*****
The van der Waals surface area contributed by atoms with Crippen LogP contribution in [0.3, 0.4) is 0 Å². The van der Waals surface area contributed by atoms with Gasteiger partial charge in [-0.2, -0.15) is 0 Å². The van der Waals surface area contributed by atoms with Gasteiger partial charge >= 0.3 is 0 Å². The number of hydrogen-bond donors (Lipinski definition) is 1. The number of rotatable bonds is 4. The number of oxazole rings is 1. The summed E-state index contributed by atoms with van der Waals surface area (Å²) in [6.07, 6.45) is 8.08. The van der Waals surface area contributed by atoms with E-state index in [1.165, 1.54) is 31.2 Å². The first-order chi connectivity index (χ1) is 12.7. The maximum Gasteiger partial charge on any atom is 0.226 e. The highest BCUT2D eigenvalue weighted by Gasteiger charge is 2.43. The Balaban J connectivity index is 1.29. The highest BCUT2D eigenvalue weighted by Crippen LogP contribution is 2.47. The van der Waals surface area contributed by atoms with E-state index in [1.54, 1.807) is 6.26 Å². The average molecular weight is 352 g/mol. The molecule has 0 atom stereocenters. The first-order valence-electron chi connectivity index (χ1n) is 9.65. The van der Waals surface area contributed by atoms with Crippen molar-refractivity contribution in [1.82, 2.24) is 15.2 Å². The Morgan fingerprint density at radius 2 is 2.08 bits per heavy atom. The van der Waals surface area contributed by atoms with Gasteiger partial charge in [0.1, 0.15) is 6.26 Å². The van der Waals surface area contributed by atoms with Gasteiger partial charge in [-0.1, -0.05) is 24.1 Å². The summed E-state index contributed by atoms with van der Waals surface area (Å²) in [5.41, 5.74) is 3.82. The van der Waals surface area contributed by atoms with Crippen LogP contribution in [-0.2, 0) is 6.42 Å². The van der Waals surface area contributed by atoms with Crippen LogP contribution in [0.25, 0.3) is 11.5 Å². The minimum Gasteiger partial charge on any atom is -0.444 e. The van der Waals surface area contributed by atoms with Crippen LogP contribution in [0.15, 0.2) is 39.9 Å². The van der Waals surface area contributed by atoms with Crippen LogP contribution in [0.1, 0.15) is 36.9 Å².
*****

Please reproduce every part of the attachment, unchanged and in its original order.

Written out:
The van der Waals surface area contributed by atoms with Crippen LogP contribution in [0.3, 0.4) is 0 Å². The van der Waals surface area contributed by atoms with Gasteiger partial charge in [-0.2, -0.15) is 0 Å². The van der Waals surface area contributed by atoms with Gasteiger partial charge >= 0.3 is 0 Å². The number of hydrogen-bond donors (Lipinski definition) is 1. The number of rotatable bonds is 4. The number of oxazole rings is 1. The summed E-state index contributed by atoms with van der Waals surface area (Å²) in [6.07, 6.45) is 8.08. The van der Waals surface area contributed by atoms with E-state index in [1.165, 1.54) is 31.2 Å². The first-order chi connectivity index (χ1) is 12.7. The maximum Gasteiger partial charge on any atom is 0.226 e. The highest BCUT2D eigenvalue weighted by Gasteiger charge is 2.43. The Balaban J connectivity index is 1.29. The highest BCUT2D eigenvalue weighted by Crippen LogP contribution is 2.47. The van der Waals surface area contributed by atoms with E-state index in [1.54, 1.807) is 6.26 Å². The average molecular weight is 352 g/mol. The molecule has 0 atom stereocenters. The first-order valence-electron chi connectivity index (χ1n) is 9.65. The van der Waals surface area contributed by atoms with Crippen molar-refractivity contribution in [1.82, 2.24) is 15.2 Å². The Morgan fingerprint density at radius 2 is 2.08 bits per heavy atom. The van der Waals surface area contributed by atoms with Gasteiger partial charge in [0.1, 0.15) is 6.26 Å². The van der Waals surface area contributed by atoms with Gasteiger partial charge in [-0.1, -0.05) is 24.1 Å². The summed E-state index contributed by atoms with van der Waals surface area (Å²) in [5.41, 5.74) is 3.82. The van der Waals surface area contributed by atoms with Crippen LogP contribution in [-0.2, 0) is 6.42 Å². The van der Waals surface area contributed by atoms with Crippen LogP contribution in [0.25, 0.3) is 11.5 Å². The minimum Gasteiger partial charge on any atom is -0.444 e. The van der Waals surface area contributed by atoms with Crippen LogP contribution in [0.15, 0.2) is 39.9 Å². The van der Waals surface area contributed by atoms with Crippen LogP contribution in [0.1, 0.15) is 36.9 Å².